Post written by Alison Fowler
In 1953, a 25-year-old woman known as Mrs. McK went to the doctor to get some standard blood work done. You can imagine the shock she experienced when the doctors notified her that her blood was 39% type O and 61% type A-. Our understanding of blood type inheritance states that each of us should have just one blood type. What was going on here?
Based on previous accounts of male traits popping up in female cows that were born with twin brothers, the doctors hypothesized that sharing a womb might mean more than just sharing a birthday for some animals. So Mrs. McK was further shocked when the doctors asked if she had a twin. She replied that yes, she had a twin brother who died at age 3 from pneumonia. It turns out that, like in twin cows, the woman and her twin brother exchanged cells early in their development, which led to the permanent establishment of his genome in parts of her body . Similar studies over the last few decades have shattered and rebuilt our understanding of genetics, development, and identity.
This phenomenon of multiple genetic identities commingling in one organism is called genetic chimerism and challenges our biological and social labels. There are many ways that chimeras can be formed, including two fraternal twin embryos fusing in the womb, mothers receiving stem cells from her developing fetus, errors in cell division, and organ or bone marrow transplants. Like the example above, some of these processes result in organisms with ambiguous sex. Mrs. McK, for instance, had some Y chromosome-bearing cells (Fig. 1). But does this make her a “man?” This question clearly doesn’t have a yes or no answer and many factors influence gender association and identity, not just the number of Y chromosomes (at least in humans). Every day, we learn how difficult it can be to categorize nature; many of our black and white labels need to be revisited.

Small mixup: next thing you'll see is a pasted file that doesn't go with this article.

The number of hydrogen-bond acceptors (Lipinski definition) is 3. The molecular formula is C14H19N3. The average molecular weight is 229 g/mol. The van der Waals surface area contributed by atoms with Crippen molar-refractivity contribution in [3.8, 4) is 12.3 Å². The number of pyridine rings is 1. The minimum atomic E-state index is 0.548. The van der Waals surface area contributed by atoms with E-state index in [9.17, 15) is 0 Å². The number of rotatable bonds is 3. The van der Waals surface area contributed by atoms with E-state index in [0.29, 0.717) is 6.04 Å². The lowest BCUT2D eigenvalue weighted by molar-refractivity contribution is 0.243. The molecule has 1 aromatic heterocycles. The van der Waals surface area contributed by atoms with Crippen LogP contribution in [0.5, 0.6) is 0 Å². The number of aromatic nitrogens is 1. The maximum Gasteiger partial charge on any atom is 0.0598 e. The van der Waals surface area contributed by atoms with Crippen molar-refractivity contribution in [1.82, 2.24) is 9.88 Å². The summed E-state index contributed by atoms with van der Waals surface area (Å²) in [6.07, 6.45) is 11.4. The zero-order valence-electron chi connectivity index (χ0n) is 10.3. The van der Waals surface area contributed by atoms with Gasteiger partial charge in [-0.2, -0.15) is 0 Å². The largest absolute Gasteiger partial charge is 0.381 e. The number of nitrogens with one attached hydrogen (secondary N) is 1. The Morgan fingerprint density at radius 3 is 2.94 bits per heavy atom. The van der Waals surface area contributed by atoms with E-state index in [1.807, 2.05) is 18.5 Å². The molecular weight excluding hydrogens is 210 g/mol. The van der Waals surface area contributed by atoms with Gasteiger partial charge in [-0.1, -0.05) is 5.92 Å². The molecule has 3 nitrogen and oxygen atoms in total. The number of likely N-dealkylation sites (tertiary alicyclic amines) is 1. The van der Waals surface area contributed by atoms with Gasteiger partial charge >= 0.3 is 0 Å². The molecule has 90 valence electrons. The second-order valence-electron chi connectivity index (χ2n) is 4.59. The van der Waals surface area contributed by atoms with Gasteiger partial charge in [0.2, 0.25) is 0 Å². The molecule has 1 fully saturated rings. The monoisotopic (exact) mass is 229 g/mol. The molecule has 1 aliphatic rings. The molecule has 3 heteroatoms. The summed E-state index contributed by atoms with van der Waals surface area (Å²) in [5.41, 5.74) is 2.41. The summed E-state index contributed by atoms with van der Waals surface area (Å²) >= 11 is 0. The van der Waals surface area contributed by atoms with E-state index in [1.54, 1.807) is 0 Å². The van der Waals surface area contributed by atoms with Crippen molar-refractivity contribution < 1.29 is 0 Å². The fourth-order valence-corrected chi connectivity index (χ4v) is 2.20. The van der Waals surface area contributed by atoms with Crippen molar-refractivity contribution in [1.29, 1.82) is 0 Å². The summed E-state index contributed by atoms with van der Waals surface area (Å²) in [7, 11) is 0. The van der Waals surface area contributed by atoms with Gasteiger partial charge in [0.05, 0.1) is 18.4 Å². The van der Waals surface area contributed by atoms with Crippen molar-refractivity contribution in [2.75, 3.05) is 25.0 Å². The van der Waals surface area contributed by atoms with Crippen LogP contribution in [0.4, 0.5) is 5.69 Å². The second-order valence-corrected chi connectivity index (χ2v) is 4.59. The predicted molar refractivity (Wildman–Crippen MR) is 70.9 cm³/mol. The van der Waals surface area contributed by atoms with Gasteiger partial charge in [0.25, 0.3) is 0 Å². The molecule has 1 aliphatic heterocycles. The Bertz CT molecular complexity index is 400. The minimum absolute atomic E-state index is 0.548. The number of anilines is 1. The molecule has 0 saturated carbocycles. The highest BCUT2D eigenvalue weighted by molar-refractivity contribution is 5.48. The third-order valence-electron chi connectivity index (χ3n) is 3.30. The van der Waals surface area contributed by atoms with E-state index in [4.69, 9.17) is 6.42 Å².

Fig 1. A typical male human karyotype (visual appearance of the chromosomes in any given cell). This karyotype has one X and one Y chromosome, while the karyotype of a typical female would have two X chromosomes. (source: Renee Diamond)
When we think about what defines an individual’s sex, there are countless examples in the animal kingdom where the lines are blurred. Consider the deep-sea angler fish (Fig. 2). Swimming a mile below the surface in complete darkness, some angler fish have an unusual mating process. Since encounters between individuals are so incredibly rare, they get a bit attached when they do find each other. Like really attached. Male angler fish, just a fraction of the size of the females, literally attach themselves to the skin of the female. The male exudes an enzyme that dissolves the barrier of skin between their bodies, allowing them to share blood vessels, and the two fish become one chimera. How romantic!
We are taught that humans, along with most other animals, develop through the fusion of two cells, one from each parent. These two cells contain half of the genetic information from each parent, which neatly combine to form one full set of chromosomes. This mixture of genes produces a new, unique combination of traits, leading to the wonderful diversity we see in the world. And yet, there are many other potential routes for this process to take, which add even more diversity to earth’s organisms. Chimeras are one of many fates of gametes (eggs and sperm), genes, and developing cells, and scientists are learning how surprisingly common these occurrences are . While these chimeras might be exceptions to the rule, they are still nature’s way of producing new life and diversity, and every example, no matter how seemingly-bizarre, deserves appreciation.
Fig 2. A female angler fish (Photocorynus spiniceps) with a tiny male attached to her back. The mates become one chimera when the skin separating them dissolves and they begin to share blood vessels and nutrients. (Photo credit: © Theodore W. Pietsch, used with permission of the photographer)
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